On Nov 22, 2008, at 6:24 PM, Stathis Papaioannou wrote: > Similarly, whenever we > interact with a computation, it must be realised on a physical > computer, such as a human brain. But there is also the abstract > computation, a Platonic object. It seems that consciousness, like > threeness, may be a property of the Platonic object, and not of its > physical realisation. This allows resolution of the apparent paradoxes > we have been discussing.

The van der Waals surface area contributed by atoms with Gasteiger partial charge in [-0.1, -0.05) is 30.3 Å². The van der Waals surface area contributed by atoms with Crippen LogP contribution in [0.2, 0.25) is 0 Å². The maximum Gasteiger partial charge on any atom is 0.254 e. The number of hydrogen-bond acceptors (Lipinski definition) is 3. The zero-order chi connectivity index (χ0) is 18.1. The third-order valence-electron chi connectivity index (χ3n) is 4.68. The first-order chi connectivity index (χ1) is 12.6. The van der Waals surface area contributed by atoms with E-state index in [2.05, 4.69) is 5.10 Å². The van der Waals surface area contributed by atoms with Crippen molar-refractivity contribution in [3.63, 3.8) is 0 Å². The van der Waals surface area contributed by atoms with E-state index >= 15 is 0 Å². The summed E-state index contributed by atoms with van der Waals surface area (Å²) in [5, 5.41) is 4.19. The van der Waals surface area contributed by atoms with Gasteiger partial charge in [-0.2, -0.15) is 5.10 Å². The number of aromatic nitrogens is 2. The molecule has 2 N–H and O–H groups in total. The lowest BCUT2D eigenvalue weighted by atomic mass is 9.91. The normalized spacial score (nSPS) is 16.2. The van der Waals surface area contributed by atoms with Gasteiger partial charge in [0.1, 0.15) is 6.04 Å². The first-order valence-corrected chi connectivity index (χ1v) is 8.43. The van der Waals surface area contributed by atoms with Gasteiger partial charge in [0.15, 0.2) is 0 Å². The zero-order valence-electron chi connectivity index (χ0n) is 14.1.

For reasons that are (mostly) independent of all of these thought experiments, I suspect that there's something deeply correct about the idea that an "abstract computation" can be the substrate for consciousness. Or at least, I think there's something deeply correct about replacing the idea of "physical existence" with "mathematical facts-of-the-matter". This immediately eliminates weird questions like "why is there something instead of nothing", which seem unanswerable in the context of the normal view of physical existence. But what I'm realizing is that I still don't have a clear conception of how consciousness is supposed to relate to these Platonic computations. (Or maybe I don't have a clear enough picture of what counts as a "Platonic computation".) In a way, it feels to me as though I still have "partial zombie" problems, even in Platonia. Lets imagine a "block universe" in Platonia - a 3D block of cells filled (in some order that we specify) with the binary digits of PI. Somewhere within this block, there are (I think) regions which look "as if" they're following the rules of Conway's Life, and some of those regions contain creatures that look "as if" they're conscious. Are they actually conscious? The move away from "physical existence" to "mathematical existence" (what I've called "mathematical physicalism") doesn't immediately help me answer this question. The answer I *used* to give was that it doesn't matter, because no matter what "accidental order" you find in Platonia, you also find the "real order". In other words, if you find some portion of the digits of PI that "seems to be" following the rules of Conway's Life, then there is also (of course) a Platonic object that represents the "actual" computations that the digits of PI "seem to be" computing. This is, essentially, Bostrom's "Unification" in the context of Platonia. It doesn't matter whether or not "accidental order" in the digits of PI can be viewed as conscious, because either way, we know the "real order" exists in Platonia as well, and multiple "instantiations" of the same pain in Platonia wouldn't result in multiple pains. I'm uncomfortable with the philosophical vagueness of some of this. At the very least, I want a better handle on why Unification is correct and Duplication is not in the context of Platonia (or why that question is confused, if it is). -- Kory --~--~---------~--~----~------------~-------~--~----~ You received this message because you are subscribed to the Google Groups "Everything List" group. To post to this group, send email to [EMAIL PROTECTED] To unsubscribe from this group, send email to [EMAIL PROTECTED] For more options, visit this group at http://groups.google.com/group/everything-list?hl=en -~----------~----~----~----~------~----~------~--~---